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This is what I have first asked in SE but I think it is more suitable for here. I am interested in the set of all continuous functions $f: (0, \infty) \longrightarrow \Bbb{R}$ with the following property:

For any irrational positive number $\alpha$ there exists a real number $b_\alpha$ such that for any $x > 0 $ we have $f(\alpha x) = b_\alpha f(x)$.

Any reference or suggestions would be helpful.

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    $\begingroup$ What kind of information would you like? Where did this come up? It will be hard to say anything unless you provide more information. $\endgroup$ – Matthias Ludewig Jan 22 '14 at 23:00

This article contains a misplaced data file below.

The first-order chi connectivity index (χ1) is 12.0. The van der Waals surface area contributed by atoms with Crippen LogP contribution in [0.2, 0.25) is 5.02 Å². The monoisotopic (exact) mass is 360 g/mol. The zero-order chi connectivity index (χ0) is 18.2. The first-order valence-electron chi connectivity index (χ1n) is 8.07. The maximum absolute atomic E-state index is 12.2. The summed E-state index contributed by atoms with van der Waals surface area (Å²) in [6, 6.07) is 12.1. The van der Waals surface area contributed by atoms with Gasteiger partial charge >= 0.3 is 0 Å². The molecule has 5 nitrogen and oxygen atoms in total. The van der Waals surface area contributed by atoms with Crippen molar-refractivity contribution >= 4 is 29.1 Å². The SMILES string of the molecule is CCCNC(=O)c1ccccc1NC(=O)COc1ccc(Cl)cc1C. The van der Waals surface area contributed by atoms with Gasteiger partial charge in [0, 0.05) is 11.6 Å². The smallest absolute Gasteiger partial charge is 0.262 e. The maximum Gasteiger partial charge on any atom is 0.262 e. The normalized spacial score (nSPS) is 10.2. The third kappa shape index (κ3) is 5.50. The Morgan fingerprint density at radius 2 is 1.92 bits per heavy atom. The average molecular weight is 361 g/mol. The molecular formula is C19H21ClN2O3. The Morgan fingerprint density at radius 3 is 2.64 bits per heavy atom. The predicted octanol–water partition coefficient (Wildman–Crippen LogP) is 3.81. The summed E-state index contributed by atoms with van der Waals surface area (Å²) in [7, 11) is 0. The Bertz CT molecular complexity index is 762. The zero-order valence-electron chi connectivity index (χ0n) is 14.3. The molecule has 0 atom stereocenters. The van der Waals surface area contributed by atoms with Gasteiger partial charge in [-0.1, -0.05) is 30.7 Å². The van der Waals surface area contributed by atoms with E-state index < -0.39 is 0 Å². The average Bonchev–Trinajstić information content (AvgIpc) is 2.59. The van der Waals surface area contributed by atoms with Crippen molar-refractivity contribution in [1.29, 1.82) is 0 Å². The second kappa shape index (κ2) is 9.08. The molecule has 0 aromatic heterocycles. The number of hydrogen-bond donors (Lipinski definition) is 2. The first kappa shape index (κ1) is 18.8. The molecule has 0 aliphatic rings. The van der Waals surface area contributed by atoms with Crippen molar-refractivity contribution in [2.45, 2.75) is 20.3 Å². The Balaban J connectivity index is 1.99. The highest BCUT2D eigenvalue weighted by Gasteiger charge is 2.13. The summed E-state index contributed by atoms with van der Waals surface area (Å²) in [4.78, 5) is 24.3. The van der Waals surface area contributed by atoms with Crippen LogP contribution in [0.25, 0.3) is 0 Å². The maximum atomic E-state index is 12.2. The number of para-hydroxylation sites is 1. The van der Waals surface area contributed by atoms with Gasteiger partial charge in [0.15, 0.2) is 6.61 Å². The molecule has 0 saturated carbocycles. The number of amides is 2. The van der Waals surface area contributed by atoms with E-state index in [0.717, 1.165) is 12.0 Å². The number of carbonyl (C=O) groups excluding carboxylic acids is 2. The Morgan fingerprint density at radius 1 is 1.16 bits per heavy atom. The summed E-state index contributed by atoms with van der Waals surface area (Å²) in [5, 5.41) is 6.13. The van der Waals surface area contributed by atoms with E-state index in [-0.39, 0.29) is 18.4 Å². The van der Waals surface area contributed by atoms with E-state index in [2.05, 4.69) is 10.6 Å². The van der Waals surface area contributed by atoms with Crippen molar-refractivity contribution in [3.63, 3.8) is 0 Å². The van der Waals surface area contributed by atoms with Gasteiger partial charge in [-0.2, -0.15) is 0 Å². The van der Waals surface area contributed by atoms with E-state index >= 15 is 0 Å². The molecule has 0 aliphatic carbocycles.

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$f$ must be a power function, $f(x)= cx^e$. Proof:

Assume $f(x) \neq 0$ for some $x$, Then $b_\alpha= f(\alpha x)/f(x)$ for all $\alpha$, hence $b_\alpha$ is a continuous function $(0,\infty)-\mathbb Q^{>0} \to \mathbb R$.

$b_{\alpha \beta} = f(\alpha \beta x)/f(x) = b_\alpha f(\beta x)/f(x)= b_\alpha b_\beta$. Hence $b_\alpha$ is a continuous group homomorphism.

We can adapt the usual proof that any continuous group homomorphism $\mathbb R \to \mathbb R$ is linear to a proof that $b_\alpha$ is a power function $x \to x^c$. Hence $f(x) = c x^e$ for some constant $c$.

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  • $\begingroup$ what is the domain of $b_\alpha$? $\endgroup$ – user40021 Jan 23 '14 at 14:21
  • $\begingroup$ Irrational positive numbers. But we can easily extend it to all positive numbers. $\endgroup$ – Will Sawin Jan 23 '14 at 15:50

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